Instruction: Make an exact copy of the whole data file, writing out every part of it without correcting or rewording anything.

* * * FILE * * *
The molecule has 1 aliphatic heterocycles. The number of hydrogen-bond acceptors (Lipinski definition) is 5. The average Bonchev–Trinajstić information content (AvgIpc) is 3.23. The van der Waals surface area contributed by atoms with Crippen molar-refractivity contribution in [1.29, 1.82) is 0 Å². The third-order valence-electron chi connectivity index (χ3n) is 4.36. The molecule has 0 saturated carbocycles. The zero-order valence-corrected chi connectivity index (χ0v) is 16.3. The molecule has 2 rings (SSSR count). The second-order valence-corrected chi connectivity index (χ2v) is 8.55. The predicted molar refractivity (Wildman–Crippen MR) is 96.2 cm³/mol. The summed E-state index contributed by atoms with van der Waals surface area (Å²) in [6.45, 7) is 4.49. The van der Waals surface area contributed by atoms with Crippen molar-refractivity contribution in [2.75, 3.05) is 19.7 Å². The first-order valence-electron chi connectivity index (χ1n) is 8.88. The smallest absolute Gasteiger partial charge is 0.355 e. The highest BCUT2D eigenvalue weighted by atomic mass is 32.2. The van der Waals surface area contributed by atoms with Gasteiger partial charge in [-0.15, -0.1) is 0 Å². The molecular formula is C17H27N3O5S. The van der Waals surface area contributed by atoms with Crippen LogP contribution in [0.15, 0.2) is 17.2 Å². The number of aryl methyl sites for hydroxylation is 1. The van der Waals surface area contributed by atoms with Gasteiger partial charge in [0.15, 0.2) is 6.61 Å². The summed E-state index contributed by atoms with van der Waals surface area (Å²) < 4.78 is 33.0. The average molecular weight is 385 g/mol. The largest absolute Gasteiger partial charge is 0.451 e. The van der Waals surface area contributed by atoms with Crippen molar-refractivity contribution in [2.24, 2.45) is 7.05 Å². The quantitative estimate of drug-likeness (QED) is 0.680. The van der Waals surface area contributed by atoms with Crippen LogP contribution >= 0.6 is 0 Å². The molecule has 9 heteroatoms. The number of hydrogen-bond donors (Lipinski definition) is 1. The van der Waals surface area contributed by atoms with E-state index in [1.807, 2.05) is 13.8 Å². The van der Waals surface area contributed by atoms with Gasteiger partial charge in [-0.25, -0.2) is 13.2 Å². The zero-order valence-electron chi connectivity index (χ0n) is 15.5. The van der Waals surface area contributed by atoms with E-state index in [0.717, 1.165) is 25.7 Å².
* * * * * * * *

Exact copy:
The molecule has 1 aliphatic heterocycles. The number of hydrogen-bond acceptors (Lipinski definition) is 5. The average Bonchev–Trinajstić information content (AvgIpc) is 3.23. The van der Waals surface area contributed by atoms with Crippen molar-refractivity contribution in [1.29, 1.82) is 0 Å². The third-order valence-electron chi connectivity index (χ3n) is 4.36. The molecule has 0 saturated carbocycles. The zero-order valence-corrected chi connectivity index (χ0v) is 16.3. The molecule has 2 rings (SSSR count). The second-order valence-corrected chi connectivity index (χ2v) is 8.55. The predicted molar refractivity (Wildman–Crippen MR) is 96.2 cm³/mol. The summed E-state index contributed by atoms with van der Waals surface area (Å²) in [6.45, 7) is 4.49. The van der Waals surface area contributed by atoms with Crippen molar-refractivity contribution in [2.75, 3.05) is 19.7 Å². The first-order valence-electron chi connectivity index (χ1n) is 8.88. The smallest absolute Gasteiger partial charge is 0.355 e. The highest BCUT2D eigenvalue weighted by atomic mass is 32.2. The van der Waals surface area contributed by atoms with Gasteiger partial charge in [-0.15, -0.1) is 0 Å². The molecular formula is C17H27N3O5S. The van der Waals surface area contributed by atoms with Crippen LogP contribution in [0.15, 0.2) is 17.2 Å². The number of aryl methyl sites for hydroxylation is 1. The van der Waals surface area contributed by atoms with Gasteiger partial charge in [0.15, 0.2) is 6.61 Å². The summed E-state index contributed by atoms with van der Waals surface area (Å²) < 4.78 is 33.0. The average molecular weight is 385 g/mol. The largest absolute Gasteiger partial charge is 0.451 e. The van der Waals surface area contributed by atoms with Crippen molar-refractivity contribution in [2.24, 2.45) is 7.05 Å². The quantitative estimate of drug-likeness (QED) is 0.680. The van der Waals surface area contributed by atoms with Crippen LogP contribution >= 0.6 is 0 Å². The molecule has 9 heteroatoms. The number of hydrogen-bond donors (Lipinski definition) is 1. The van der Waals surface area contributed by atoms with E-state index in [1.807, 2.05) is 13.8 Å². The van der Waals surface area contributed by atoms with Gasteiger partial charge in [-0.25, -0.2) is 13.2 Å². The zero-order valence-electron chi connectivity index (χ0n) is 15.5. The van der Waals surface area contributed by atoms with E-state index in [0.717, 1.165) is 25.7 Å².